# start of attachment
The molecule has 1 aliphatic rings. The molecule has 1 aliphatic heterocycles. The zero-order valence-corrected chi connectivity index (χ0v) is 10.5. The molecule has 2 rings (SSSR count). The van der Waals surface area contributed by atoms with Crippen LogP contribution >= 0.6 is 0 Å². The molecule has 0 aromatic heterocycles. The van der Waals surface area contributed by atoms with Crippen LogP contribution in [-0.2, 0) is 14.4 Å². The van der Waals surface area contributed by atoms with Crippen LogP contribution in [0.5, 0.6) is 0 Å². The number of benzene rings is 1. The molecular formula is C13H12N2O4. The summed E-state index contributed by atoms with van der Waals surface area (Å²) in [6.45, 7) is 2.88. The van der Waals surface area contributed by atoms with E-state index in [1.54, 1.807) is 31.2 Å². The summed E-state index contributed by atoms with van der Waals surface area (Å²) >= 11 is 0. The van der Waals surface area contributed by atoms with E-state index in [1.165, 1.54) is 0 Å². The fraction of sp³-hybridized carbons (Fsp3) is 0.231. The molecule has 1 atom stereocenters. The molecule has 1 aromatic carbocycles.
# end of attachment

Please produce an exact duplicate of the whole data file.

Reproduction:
The molecule has 1 aliphatic rings. The molecule has 1 aliphatic heterocycles. The zero-order valence-corrected chi connectivity index (χ0v) is 10.5. The molecule has 2 rings (SSSR count). The van der Waals surface area contributed by atoms with Crippen LogP contribution >= 0.6 is 0 Å². The molecule has 0 aromatic heterocycles. The van der Waals surface area contributed by atoms with Crippen LogP contribution in [-0.2, 0) is 14.4 Å². The van der Waals surface area contributed by atoms with Crippen LogP contribution in [0.5, 0.6) is 0 Å². The number of benzene rings is 1. The molecular formula is C13H12N2O4. The summed E-state index contributed by atoms with van der Waals surface area (Å²) in [6.45, 7) is 2.88. The van der Waals surface area contributed by atoms with E-state index in [1.54, 1.807) is 31.2 Å². The summed E-state index contributed by atoms with van der Waals surface area (Å²) >= 11 is 0. The van der Waals surface area contributed by atoms with E-state index in [1.165, 1.54) is 0 Å². The fraction of sp³-hybridized carbons (Fsp3) is 0.231. The molecule has 1 atom stereocenters. The molecule has 1 aromatic carbocycles.